Sunday Salon: Starting with Bel Canto by Ann Patchett

The Sunday Salon.comThis week’s Sunday Salon, I begin with Bel Canto by Ann Patchett. I’m already about 100 pages into the 318-page book and probably should be finished with the book by the end of the day today. I found this one on a bargain book rack at the local used bookstore and my wife, who has already read it, highly recommended it to me. I don’t know if I’m as thrilled with it as she is. However, it is better so far than the book with which I ended last week’s Sunday Salon post, The Book of the Dun Cow by Walter Wangerin Jr. I was unable to finish that book, but still reviewed it here.

I also will continue reading Look Homeward, Angel by Thomas Wolfe, which I’m taking very slowly and sporadically, but am still enjoying. I might add a few books that I took out of our local library:

  • The Absolutely True Diary of a Part-Time Indian by Sherman Alexie
  • The Astonishing Life of Octavian Nothing: Traitor to the Nation by M.T. Anderson
  • Exiles by Ron Hansen.

I actually picked up the latter book twice at the library. The first time I didn’t plan on taking out the book. I saw on the cover that Hansen was the author of The Assassination of Jesse James by the Coward Robert Ford, which is a movie I have in my Netflix queue. So I went to see if the library owned a copy, which the library didn’t and I had to order the book through interlibrary loan. In the process, though, I learned that the book Exiles was a fictional account of how Gerard Manley Hopkins might have been inspired to write his famous poem The Wreck of the Deutschland. In college, I fell in love with the poetry of Hopkins and when I saw that this was about one of his most celebrated poems, I decided that I could not resist and especially at only 227 pages.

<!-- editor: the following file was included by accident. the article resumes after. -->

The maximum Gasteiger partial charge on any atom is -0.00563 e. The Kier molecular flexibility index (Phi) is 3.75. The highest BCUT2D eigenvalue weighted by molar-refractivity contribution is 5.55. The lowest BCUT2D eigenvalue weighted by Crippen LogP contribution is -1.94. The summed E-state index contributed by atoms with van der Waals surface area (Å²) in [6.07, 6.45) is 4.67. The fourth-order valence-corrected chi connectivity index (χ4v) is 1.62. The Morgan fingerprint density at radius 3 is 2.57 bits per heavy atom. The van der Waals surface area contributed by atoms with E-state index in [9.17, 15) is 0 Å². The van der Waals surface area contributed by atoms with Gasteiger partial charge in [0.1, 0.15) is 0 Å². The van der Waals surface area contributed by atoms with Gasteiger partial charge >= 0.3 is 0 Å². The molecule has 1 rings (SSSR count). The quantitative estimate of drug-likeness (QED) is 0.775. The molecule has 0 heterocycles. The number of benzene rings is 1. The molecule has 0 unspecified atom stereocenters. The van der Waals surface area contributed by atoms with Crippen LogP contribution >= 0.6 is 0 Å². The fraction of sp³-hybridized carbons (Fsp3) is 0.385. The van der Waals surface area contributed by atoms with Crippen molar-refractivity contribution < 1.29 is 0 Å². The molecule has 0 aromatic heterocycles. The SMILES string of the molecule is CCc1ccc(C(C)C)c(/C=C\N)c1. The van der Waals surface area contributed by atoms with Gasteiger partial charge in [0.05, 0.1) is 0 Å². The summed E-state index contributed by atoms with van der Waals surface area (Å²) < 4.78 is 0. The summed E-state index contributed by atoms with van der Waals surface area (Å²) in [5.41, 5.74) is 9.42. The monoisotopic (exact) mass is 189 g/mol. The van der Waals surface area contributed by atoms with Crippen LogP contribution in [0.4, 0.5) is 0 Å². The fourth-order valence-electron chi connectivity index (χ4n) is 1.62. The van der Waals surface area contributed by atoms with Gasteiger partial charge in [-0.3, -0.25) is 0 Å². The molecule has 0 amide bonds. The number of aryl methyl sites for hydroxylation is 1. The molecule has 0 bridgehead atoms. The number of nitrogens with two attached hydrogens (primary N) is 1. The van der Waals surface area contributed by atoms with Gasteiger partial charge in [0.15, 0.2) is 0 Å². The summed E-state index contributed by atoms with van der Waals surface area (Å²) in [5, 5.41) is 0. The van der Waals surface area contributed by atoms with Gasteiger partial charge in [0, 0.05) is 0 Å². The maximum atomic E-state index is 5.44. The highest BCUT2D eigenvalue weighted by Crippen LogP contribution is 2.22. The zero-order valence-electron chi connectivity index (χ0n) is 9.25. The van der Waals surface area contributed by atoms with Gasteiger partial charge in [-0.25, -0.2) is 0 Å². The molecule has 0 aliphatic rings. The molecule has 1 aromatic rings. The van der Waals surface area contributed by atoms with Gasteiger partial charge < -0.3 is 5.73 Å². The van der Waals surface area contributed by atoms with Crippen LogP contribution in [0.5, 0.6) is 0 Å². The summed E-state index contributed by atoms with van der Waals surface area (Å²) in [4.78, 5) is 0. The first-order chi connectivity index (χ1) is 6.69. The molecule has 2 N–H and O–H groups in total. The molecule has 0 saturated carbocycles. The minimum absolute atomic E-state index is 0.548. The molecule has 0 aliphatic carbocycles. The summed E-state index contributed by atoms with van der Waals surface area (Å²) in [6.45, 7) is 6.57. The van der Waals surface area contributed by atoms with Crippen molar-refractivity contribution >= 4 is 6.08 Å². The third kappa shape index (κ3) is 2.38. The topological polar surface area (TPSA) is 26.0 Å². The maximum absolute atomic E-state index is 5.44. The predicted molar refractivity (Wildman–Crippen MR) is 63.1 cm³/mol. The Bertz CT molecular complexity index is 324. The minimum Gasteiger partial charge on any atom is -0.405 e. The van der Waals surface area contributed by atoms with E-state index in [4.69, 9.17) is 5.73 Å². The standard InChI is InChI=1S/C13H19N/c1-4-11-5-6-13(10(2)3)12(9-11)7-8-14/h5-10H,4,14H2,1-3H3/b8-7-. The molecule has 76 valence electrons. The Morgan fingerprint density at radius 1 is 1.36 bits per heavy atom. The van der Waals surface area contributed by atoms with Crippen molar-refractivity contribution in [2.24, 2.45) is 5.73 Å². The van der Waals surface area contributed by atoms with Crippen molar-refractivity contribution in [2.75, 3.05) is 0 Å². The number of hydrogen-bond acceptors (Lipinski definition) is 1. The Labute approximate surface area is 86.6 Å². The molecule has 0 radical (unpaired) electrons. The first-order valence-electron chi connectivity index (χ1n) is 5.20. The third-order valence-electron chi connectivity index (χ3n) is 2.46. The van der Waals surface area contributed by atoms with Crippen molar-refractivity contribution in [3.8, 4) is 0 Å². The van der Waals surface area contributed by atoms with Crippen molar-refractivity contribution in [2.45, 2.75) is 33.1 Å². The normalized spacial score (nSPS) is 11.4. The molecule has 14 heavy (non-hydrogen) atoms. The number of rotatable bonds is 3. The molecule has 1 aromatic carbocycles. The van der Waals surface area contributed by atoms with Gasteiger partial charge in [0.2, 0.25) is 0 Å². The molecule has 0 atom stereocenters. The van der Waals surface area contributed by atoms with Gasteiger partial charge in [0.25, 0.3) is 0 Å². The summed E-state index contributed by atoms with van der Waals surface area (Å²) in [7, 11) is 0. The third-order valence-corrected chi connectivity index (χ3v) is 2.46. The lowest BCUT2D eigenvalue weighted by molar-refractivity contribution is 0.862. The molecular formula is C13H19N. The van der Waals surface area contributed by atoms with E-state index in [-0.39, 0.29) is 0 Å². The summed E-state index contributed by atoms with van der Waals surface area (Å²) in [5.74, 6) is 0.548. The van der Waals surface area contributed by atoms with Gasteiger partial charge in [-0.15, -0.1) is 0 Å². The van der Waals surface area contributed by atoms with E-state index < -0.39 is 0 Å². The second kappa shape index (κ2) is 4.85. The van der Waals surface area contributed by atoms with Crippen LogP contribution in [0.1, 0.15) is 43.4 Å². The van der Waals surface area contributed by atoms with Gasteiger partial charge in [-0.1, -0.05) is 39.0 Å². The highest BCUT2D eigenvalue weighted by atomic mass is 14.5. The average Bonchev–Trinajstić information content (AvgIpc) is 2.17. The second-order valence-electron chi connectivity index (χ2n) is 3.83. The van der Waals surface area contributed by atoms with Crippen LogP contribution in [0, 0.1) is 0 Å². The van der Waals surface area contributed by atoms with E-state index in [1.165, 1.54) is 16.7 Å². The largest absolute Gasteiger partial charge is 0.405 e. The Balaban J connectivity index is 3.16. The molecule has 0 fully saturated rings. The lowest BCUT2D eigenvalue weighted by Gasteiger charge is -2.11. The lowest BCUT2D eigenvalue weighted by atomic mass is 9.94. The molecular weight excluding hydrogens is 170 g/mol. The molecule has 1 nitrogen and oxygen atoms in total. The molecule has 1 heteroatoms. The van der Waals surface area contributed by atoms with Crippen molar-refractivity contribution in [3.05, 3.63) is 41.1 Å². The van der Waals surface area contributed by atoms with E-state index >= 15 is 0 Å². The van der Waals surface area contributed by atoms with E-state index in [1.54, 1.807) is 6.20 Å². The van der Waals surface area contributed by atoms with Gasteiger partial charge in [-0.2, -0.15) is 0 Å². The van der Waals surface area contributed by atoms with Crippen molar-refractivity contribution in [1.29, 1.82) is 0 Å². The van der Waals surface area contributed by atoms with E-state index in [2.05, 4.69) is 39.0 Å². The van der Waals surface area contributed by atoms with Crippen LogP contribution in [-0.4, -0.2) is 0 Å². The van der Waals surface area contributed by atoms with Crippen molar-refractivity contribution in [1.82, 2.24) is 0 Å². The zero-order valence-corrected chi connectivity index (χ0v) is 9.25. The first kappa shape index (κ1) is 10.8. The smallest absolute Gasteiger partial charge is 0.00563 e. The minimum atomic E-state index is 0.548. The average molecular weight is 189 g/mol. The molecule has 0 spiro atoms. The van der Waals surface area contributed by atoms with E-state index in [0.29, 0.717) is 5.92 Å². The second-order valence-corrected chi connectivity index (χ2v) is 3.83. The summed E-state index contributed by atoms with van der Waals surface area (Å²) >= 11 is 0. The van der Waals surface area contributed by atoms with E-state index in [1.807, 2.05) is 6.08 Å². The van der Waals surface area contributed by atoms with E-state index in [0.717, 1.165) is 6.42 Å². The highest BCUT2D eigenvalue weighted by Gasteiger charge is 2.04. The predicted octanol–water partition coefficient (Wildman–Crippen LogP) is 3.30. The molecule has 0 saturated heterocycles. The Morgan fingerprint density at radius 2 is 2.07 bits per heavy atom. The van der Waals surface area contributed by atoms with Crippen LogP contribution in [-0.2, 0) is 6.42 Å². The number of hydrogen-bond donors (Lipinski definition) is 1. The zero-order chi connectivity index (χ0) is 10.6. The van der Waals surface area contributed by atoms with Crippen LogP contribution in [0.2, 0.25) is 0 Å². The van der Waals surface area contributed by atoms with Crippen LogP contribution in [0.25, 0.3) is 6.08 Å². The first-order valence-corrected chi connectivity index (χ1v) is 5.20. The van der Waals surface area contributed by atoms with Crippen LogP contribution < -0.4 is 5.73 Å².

A review of my week in blogging here

Tuesday was my busiest day in terms of blogging here:

  • I participated in Tuesday Thingers, sponsored by The Boston Bibliophile, which this week was about unique books that we own on LibraryThing. Here was my answer.
  • Also on Tuesday, I highlighted a new project that has been started by The Bluestocking Society called Blue Leafs, in which she will give weekly one-page notes on a book that can be used by reading group. Her first one is for On Chesil Beach by Ian McEwan.
  • I participated in raidergirl3’s It’s Tuesday, Where Are You?. At that time, I was just getting ready to take off to the home of the vice president of a South American country, where a lavish birthday was being thrown for Mr. Hosokawa in Patchett’s book. Here was my slightly extended answer.
  • And finally, I celebrated that I was up over 1,000 views for the month (now climbing to 1,300) on this fledgling blog.

On Thursday, I participated:

On Friday, I ended my week by:


Bonus: For something a little off the beaten path, here is something from one of my other blogs about what happened when I misheard something my wife said yesterday morning and what happens when she misheard some lyrics to a Yes song.

5 responses to “Sunday Salon: Starting with Bel Canto by Ann Patchett

  1. I am yet to read Bel Canto. Next time on my book buying spree, I will get that!

    On Human Bondage is not everyone’s cup of tea. However, for us diehard readers, it is well worth the effort. I will post my review soon and you can chek that out. Next two days, I have nothing to do with books! I am gonna sleep!

  2. When we read ‘Bel Canto’ in my reading group we all felt that it was one of those books that took you by surprise and got very much better as it went on, so you may find that it pays to keep going. I have Patchett’s ‘Run’ very close to the top of my tbr pile. I hope it’s as good.

  3. I’d be curious to hear what you think of Pratchett in the end. A friend of mine has recently highly recommended her work, but it hasn’t exactly seemed like my cup of tea.

  4. I love Bel Canto! I have also managed over 1,000 hits the past two months. Congrats!

  5. thekoolaidmom

    You are quite the busy beaver! Congrats on the 1000+ hits, by the way. No small feat, to be sure!